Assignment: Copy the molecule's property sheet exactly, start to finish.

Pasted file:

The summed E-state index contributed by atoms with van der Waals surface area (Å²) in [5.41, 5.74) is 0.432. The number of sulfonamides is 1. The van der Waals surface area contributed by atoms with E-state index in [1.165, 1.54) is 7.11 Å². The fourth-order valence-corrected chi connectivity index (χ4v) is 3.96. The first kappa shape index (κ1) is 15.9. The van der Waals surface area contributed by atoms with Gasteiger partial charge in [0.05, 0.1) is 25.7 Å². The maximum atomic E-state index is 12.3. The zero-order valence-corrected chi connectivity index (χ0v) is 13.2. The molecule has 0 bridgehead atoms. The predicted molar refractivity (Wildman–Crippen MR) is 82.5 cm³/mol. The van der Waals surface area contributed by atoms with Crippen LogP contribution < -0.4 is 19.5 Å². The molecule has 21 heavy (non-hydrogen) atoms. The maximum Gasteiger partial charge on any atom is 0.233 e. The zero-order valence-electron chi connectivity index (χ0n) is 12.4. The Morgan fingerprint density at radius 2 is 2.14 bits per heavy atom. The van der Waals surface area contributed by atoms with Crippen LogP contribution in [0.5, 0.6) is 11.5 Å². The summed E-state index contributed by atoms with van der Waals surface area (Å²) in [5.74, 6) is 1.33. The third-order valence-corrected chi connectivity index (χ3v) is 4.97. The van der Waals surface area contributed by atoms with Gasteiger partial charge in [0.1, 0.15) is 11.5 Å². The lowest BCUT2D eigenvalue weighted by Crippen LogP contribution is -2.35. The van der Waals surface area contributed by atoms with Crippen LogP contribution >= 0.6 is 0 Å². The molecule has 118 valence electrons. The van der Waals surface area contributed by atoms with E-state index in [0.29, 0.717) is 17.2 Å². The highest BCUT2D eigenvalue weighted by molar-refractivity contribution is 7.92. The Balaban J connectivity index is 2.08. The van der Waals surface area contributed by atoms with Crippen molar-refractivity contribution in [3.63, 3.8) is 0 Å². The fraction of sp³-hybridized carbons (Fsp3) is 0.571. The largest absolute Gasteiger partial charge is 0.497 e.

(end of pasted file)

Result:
The summed E-state index contributed by atoms with van der Waals surface area (Å²) in [5.41, 5.74) is 0.432. The number of sulfonamides is 1. The van der Waals surface area contributed by atoms with E-state index in [1.165, 1.54) is 7.11 Å². The fourth-order valence-corrected chi connectivity index (χ4v) is 3.96. The first kappa shape index (κ1) is 15.9. The van der Waals surface area contributed by atoms with Gasteiger partial charge in [0.05, 0.1) is 25.7 Å². The maximum atomic E-state index is 12.3. The zero-order valence-corrected chi connectivity index (χ0v) is 13.2. The molecule has 0 bridgehead atoms. The predicted molar refractivity (Wildman–Crippen MR) is 82.5 cm³/mol. The van der Waals surface area contributed by atoms with Crippen LogP contribution < -0.4 is 19.5 Å². The molecule has 21 heavy (non-hydrogen) atoms. The maximum Gasteiger partial charge on any atom is 0.233 e. The zero-order valence-electron chi connectivity index (χ0n) is 12.4. The Morgan fingerprint density at radius 2 is 2.14 bits per heavy atom. The van der Waals surface area contributed by atoms with Crippen LogP contribution in [0.5, 0.6) is 11.5 Å². The summed E-state index contributed by atoms with van der Waals surface area (Å²) in [5.74, 6) is 1.33. The third-order valence-corrected chi connectivity index (χ3v) is 4.97. The van der Waals surface area contributed by atoms with Gasteiger partial charge in [0.1, 0.15) is 11.5 Å². The lowest BCUT2D eigenvalue weighted by Crippen LogP contribution is -2.35. The van der Waals surface area contributed by atoms with Crippen LogP contribution >= 0.6 is 0 Å². The molecule has 118 valence electrons. The van der Waals surface area contributed by atoms with E-state index in [0.29, 0.717) is 17.2 Å². The highest BCUT2D eigenvalue weighted by molar-refractivity contribution is 7.92. The Balaban J connectivity index is 2.08. The van der Waals surface area contributed by atoms with Crippen molar-refractivity contribution in [3.63, 3.8) is 0 Å². The fraction of sp³-hybridized carbons (Fsp3) is 0.571. The largest absolute Gasteiger partial charge is 0.497 e.